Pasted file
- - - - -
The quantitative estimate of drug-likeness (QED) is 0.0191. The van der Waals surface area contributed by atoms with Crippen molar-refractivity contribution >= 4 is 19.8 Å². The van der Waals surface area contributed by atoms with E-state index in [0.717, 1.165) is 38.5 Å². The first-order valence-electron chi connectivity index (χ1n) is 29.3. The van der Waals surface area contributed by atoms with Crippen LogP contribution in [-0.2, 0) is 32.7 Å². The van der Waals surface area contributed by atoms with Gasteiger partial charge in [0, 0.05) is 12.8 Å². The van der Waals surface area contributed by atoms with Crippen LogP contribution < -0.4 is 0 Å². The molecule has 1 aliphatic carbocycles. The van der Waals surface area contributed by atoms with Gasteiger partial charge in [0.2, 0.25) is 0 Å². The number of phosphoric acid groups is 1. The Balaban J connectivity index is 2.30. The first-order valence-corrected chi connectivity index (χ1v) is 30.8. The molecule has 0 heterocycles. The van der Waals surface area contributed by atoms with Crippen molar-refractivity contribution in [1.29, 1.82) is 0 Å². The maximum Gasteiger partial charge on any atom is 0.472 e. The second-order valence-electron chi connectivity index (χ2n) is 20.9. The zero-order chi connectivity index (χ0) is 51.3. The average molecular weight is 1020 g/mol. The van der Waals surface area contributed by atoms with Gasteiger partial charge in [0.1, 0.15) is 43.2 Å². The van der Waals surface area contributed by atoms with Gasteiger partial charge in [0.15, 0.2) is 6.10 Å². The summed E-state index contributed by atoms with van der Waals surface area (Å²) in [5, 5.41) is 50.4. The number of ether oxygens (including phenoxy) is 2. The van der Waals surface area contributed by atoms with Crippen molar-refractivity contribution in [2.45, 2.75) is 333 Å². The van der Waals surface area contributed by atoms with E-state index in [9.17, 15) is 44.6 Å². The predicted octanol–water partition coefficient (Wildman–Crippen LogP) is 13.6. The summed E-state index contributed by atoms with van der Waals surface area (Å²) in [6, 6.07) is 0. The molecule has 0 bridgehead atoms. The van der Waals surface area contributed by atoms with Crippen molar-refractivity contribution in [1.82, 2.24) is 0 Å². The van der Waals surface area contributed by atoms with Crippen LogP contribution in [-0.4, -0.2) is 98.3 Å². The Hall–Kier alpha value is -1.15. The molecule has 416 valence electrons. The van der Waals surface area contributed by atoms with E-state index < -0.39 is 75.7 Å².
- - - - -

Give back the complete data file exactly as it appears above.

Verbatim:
The quantitative estimate of drug-likeness (QED) is 0.0191. The van der Waals surface area contributed by atoms with Crippen molar-refractivity contribution >= 4 is 19.8 Å². The van der Waals surface area contributed by atoms with E-state index in [0.717, 1.165) is 38.5 Å². The first-order valence-electron chi connectivity index (χ1n) is 29.3. The van der Waals surface area contributed by atoms with Crippen LogP contribution in [-0.2, 0) is 32.7 Å². The van der Waals surface area contributed by atoms with Gasteiger partial charge in [0, 0.05) is 12.8 Å². The van der Waals surface area contributed by atoms with Crippen LogP contribution < -0.4 is 0 Å². The molecule has 1 aliphatic carbocycles. The van der Waals surface area contributed by atoms with Gasteiger partial charge in [0.2, 0.25) is 0 Å². The number of phosphoric acid groups is 1. The Balaban J connectivity index is 2.30. The first-order valence-corrected chi connectivity index (χ1v) is 30.8. The molecule has 0 heterocycles. The van der Waals surface area contributed by atoms with Crippen molar-refractivity contribution in [1.29, 1.82) is 0 Å². The maximum Gasteiger partial charge on any atom is 0.472 e. The second-order valence-electron chi connectivity index (χ2n) is 20.9. The zero-order chi connectivity index (χ0) is 51.3. The average molecular weight is 1020 g/mol. The van der Waals surface area contributed by atoms with Gasteiger partial charge in [0.1, 0.15) is 43.2 Å². The van der Waals surface area contributed by atoms with Gasteiger partial charge in [0.15, 0.2) is 6.10 Å². The summed E-state index contributed by atoms with van der Waals surface area (Å²) in [5, 5.41) is 50.4. The number of ether oxygens (including phenoxy) is 2. The van der Waals surface area contributed by atoms with Crippen molar-refractivity contribution in [2.45, 2.75) is 333 Å². The van der Waals surface area contributed by atoms with E-state index in [9.17, 15) is 44.6 Å². The predicted octanol–water partition coefficient (Wildman–Crippen LogP) is 13.6. The summed E-state index contributed by atoms with van der Waals surface area (Å²) in [6, 6.07) is 0. The molecule has 0 bridgehead atoms. The van der Waals surface area contributed by atoms with Crippen molar-refractivity contribution in [1.82, 2.24) is 0 Å². The van der Waals surface area contributed by atoms with Crippen LogP contribution in [-0.4, -0.2) is 98.3 Å². The Hall–Kier alpha value is -1.15. The molecule has 416 valence electrons. The van der Waals surface area contributed by atoms with E-state index < -0.39 is 75.7 Å².